Biagi F.; Bondonio D.; Stancik J. (2016).

Counterfactual impact evaluation of Public Funding of Innovation, Investment and R&D, JRC Technical Report, JRC99564

 

Abstract:

This report uses data from Efige and from Bureau Van Dijk’s Amadeus and Orbis to estimate the effect of funding from the EU and national programmes on firms’ employment, sales, added value, productivity and innovativeness. It also looks at the impact of subsidies to investment and R&D (irrespective of the source of funding) on the same variables. In the first part of the report we use only the Efige dataset (covering the years 2007- 2009) and we look at (contemporaneous) correlation between public support (from national and EU sources) and product and process innovation. Our results indicate that national and EU funding are equally important in stimulating product innovation. However, EU funding has a higher correlation with process innovation. We also find a positive correlation between public support to private R&D and product innovation (but no significant correlation between the former and process innovation). On the other hand, public support to private investment (including ICT capital) is positively associated with process innovation but not with product innovation. In the second part of the report we perform a proper counterfactual analysis, where we merge the Efige dataset with the Bureau Van Dijk’s Amadeus (years 2001-2012) and Orbis (2006-2012) databases. This allows us to test whether firms funded between years 2007 and 2009 have a significantly different economic performance (measured in terms of employment, sales, and value added) in the years 2009-2012, while controlling for firms characteristics measured prior to 2007 (i.e. in the pre-treatment period). Our results indicate that receiving public support from national funds generates positive increments in employment, sales and added value, compared to the counterfactual status of the absence of public intervention. We do not find evidence that EU funds have additional impacts on employment, sales or value added (relative to firms receiving only national funding or no funding). This result is most likely due to the small sample size of firms receiving EU funds, which does not allow us to precisely estimate the impact of EU funding alone or in conjunction with national funding. It is also likely to depend upon the features of EU funding, which is geared towards research that produces results over a longer time horizon than the one observable in our data. We also find that generic support to firm-level investment projects has positive impacts on employment and added value. However, no statistically significant impacts are estimated for subsidies which support R&D expenditures exclusively (possibly due to the nature of R&D support policies, which often require more time to yield noticeable impacts on general firm-level performance).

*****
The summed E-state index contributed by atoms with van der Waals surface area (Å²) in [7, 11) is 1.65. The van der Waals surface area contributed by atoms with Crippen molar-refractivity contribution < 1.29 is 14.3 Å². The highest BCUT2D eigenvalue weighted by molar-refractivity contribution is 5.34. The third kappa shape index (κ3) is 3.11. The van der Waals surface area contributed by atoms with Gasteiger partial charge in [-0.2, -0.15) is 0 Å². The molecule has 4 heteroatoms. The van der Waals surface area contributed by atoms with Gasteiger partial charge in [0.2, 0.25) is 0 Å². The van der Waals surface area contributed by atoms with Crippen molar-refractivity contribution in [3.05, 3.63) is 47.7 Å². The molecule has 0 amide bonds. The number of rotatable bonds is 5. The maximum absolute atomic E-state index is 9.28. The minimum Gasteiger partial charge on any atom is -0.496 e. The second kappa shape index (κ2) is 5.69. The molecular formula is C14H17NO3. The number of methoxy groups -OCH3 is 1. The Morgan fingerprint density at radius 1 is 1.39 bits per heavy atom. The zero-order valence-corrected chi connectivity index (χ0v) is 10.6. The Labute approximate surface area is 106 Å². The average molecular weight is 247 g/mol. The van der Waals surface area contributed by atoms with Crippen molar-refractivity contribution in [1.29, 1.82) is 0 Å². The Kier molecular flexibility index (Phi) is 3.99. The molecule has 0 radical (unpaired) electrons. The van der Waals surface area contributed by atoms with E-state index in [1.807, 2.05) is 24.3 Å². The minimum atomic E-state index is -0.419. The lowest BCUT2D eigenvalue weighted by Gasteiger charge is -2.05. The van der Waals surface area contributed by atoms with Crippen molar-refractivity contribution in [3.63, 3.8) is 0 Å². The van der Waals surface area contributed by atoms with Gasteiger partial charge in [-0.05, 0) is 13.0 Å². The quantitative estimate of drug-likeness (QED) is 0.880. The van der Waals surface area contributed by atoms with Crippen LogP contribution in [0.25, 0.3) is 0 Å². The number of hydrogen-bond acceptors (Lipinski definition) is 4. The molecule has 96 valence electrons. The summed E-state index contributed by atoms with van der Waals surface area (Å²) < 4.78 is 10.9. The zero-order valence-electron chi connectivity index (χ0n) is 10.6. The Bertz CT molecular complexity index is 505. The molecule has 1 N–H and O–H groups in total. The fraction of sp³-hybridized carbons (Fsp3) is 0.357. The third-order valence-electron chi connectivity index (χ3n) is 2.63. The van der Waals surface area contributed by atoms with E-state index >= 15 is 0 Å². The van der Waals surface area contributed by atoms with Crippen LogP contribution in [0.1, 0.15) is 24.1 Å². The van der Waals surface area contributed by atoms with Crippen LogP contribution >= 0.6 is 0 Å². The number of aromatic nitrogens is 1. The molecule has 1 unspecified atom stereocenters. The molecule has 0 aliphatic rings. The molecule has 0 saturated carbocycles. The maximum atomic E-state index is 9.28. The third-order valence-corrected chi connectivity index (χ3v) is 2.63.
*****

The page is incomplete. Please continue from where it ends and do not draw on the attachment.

Keywords: Innovation, Research and Development, Public policy, Employment innovation, Econometrics.

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